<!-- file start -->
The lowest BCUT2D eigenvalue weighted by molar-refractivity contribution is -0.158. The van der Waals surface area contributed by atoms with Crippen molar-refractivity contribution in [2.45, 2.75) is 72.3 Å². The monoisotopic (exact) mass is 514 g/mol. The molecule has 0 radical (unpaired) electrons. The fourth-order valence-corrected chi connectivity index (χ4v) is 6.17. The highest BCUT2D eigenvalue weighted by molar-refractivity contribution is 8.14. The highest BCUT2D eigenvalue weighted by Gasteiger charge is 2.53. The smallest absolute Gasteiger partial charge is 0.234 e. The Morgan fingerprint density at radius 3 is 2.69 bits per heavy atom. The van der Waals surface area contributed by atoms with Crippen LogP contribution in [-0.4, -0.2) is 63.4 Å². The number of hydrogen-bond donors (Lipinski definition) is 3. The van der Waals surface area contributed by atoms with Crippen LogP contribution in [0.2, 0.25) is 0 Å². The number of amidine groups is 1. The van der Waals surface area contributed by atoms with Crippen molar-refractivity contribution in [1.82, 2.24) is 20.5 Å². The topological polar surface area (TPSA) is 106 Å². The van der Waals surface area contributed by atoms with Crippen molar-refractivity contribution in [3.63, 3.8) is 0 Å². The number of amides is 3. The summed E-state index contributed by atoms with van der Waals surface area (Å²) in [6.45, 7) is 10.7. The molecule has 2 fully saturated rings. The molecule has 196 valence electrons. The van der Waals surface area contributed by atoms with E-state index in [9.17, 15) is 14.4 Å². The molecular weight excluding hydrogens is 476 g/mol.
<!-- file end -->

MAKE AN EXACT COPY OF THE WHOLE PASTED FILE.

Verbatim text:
The lowest BCUT2D eigenvalue weighted by molar-refractivity contribution is -0.158. The van der Waals surface area contributed by atoms with Crippen molar-refractivity contribution in [2.45, 2.75) is 72.3 Å². The monoisotopic (exact) mass is 514 g/mol. The molecule has 0 radical (unpaired) electrons. The fourth-order valence-corrected chi connectivity index (χ4v) is 6.17. The highest BCUT2D eigenvalue weighted by molar-refractivity contribution is 8.14. The highest BCUT2D eigenvalue weighted by Gasteiger charge is 2.53. The smallest absolute Gasteiger partial charge is 0.234 e. The Morgan fingerprint density at radius 3 is 2.69 bits per heavy atom. The van der Waals surface area contributed by atoms with Crippen LogP contribution in [-0.4, -0.2) is 63.4 Å². The number of hydrogen-bond donors (Lipinski definition) is 3. The van der Waals surface area contributed by atoms with Crippen LogP contribution in [0.2, 0.25) is 0 Å². The number of amidine groups is 1. The van der Waals surface area contributed by atoms with Crippen molar-refractivity contribution in [1.82, 2.24) is 20.5 Å². The topological polar surface area (TPSA) is 106 Å². The van der Waals surface area contributed by atoms with Crippen molar-refractivity contribution in [3.63, 3.8) is 0 Å². The number of amides is 3. The summed E-state index contributed by atoms with van der Waals surface area (Å²) in [6.45, 7) is 10.7. The molecule has 2 fully saturated rings. The molecule has 196 valence electrons. The van der Waals surface area contributed by atoms with E-state index in [9.17, 15) is 14.4 Å². The molecular weight excluding hydrogens is 476 g/mol.